|Time+Place:||Sunday 14/06/2015 13:30 Room Class 4, Floor 1, Taub Bld.|
|Title:||Fast Approximate Max Flow Computation|
|Speaker:|| Christoph Lenzen - SPECIAL LECTURE - Note unusual time and place
|| Affiliation: || MPI for Informatics in Saarbruecken, Germany
|| Host: || Keren Censor-Hillel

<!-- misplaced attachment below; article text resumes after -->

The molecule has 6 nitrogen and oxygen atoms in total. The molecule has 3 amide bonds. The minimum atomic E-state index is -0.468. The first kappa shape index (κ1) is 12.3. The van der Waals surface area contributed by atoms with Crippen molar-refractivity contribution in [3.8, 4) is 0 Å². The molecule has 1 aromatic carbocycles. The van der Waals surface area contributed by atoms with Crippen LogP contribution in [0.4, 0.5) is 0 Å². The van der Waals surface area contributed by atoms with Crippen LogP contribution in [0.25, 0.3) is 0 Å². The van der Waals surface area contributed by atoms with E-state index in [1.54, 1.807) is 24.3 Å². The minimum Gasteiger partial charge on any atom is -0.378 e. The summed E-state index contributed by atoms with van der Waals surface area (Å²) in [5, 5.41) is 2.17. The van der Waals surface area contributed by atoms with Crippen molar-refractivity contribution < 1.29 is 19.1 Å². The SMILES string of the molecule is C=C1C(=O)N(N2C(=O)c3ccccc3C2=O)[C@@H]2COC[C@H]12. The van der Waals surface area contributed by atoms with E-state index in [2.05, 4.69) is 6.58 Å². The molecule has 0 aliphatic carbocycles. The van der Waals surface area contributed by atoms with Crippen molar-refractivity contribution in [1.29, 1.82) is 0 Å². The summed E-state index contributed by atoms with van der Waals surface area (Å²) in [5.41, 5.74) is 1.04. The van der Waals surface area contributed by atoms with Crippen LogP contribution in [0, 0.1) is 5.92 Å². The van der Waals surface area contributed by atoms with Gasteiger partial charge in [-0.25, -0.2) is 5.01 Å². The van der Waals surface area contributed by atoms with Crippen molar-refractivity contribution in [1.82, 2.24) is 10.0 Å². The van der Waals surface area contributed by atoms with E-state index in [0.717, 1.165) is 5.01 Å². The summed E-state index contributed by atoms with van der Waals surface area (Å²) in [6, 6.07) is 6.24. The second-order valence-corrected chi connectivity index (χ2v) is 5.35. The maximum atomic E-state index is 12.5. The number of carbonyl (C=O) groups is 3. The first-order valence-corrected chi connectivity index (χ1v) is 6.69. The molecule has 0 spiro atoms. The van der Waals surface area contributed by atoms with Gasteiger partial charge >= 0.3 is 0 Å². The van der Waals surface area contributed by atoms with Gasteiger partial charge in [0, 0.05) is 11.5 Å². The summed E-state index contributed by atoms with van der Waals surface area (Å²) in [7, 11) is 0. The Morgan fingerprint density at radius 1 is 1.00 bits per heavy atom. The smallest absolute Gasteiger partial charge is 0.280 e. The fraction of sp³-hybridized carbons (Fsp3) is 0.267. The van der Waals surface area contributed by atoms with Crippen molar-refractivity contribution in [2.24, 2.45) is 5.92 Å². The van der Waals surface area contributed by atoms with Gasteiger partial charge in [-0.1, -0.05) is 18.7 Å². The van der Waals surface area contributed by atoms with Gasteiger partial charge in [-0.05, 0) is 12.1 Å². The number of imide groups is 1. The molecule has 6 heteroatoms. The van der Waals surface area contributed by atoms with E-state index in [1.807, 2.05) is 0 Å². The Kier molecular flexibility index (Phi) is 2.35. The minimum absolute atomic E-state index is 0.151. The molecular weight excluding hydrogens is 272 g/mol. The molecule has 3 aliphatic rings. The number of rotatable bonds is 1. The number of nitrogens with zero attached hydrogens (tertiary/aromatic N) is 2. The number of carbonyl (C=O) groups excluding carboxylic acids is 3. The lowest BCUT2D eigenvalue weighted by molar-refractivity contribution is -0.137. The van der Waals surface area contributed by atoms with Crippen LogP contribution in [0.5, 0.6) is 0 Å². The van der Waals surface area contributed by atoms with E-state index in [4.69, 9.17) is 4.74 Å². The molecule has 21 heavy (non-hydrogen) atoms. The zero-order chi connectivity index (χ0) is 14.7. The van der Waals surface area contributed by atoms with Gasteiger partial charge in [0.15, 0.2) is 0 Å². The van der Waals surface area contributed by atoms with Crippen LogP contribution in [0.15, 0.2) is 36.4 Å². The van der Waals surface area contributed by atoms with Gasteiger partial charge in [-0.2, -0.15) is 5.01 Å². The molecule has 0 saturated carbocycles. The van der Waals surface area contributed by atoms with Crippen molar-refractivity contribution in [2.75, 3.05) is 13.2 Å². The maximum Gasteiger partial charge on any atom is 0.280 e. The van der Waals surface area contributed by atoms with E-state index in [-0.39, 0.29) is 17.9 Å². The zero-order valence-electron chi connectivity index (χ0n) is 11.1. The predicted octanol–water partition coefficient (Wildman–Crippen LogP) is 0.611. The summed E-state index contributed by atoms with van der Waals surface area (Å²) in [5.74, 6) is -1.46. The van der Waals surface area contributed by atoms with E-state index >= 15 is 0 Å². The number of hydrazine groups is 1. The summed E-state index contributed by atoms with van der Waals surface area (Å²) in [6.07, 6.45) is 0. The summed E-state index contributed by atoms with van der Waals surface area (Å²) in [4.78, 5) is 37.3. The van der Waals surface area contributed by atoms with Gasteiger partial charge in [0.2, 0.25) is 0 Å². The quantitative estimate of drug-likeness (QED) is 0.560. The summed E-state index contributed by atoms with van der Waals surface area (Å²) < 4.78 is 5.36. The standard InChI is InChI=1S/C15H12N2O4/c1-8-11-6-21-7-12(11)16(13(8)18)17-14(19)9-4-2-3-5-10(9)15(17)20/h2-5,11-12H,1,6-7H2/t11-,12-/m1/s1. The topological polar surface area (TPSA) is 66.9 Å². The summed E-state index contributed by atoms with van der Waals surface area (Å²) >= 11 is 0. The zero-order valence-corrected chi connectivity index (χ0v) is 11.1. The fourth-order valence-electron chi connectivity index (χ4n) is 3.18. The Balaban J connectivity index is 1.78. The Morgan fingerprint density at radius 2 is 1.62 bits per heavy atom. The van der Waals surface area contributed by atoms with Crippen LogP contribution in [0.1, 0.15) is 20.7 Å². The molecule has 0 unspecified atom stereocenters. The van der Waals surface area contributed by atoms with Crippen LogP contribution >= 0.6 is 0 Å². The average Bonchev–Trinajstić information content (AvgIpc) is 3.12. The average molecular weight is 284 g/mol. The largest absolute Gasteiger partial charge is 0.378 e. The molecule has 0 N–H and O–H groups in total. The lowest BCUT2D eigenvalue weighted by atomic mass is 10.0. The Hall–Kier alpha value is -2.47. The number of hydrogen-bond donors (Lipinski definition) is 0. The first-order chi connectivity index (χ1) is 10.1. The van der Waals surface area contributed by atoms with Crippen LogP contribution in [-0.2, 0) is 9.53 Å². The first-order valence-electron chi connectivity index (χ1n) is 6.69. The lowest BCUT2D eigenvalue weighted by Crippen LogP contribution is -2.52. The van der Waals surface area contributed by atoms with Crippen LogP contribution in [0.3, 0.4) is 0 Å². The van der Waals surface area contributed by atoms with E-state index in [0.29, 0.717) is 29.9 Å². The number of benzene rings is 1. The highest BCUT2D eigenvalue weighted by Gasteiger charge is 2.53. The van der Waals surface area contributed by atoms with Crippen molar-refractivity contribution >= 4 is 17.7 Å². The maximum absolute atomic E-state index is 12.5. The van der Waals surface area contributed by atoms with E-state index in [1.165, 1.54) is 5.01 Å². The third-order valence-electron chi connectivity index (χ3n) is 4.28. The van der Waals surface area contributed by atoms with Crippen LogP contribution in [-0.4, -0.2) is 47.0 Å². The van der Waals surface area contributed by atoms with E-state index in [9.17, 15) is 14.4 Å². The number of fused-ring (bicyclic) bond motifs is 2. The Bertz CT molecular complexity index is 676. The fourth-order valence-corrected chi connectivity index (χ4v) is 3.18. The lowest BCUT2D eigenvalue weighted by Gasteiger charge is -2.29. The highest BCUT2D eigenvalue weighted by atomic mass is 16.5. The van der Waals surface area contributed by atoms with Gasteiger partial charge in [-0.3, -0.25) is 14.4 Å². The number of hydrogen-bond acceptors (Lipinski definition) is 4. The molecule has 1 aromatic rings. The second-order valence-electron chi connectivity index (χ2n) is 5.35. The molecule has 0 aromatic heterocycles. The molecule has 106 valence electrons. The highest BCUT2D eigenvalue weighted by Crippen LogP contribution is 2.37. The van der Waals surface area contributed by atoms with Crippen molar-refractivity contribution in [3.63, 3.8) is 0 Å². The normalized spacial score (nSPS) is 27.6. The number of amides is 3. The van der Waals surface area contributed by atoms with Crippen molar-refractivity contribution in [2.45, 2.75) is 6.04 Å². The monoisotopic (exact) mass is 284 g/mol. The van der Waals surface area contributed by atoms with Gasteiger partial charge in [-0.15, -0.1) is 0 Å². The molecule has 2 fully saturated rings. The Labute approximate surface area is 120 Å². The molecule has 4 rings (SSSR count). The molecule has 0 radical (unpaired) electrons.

The max flow problem is one of the most fundamental and well-studied network problems. In this talk, I will revisit it from the perspective of distributed algorithms. For decades, the million-dollar question here has been whether there *is* a fast distributed algorithm or one should rather collect all information at a single location and apply an old school centralized algorithm. On the way to answering this question, we will get to see several of the brilliant ideas that have come up recently on this evergreen among the classic graph problems. The talk is tailored to a general CS audience; don't worry if you're not familiar with the topic - come to enjoy the show! Short Bio: Christoph Lenzen completed his Ph.D. studies at ETH Zurich in December 2010 and was awarded the ETH medal for his thesis. Subsequently, he was postdoctoral fellow at HUJI (2011), Weizmann (2012), and MIT (2013-2014). In July 2014, he moved to his present position as group leader at MPI for Informatics in Saarbruecken, Germany. His research interests cover all kinds of distributed systems, with a current focus on fault-tolerant hardware and distributed network algorithms.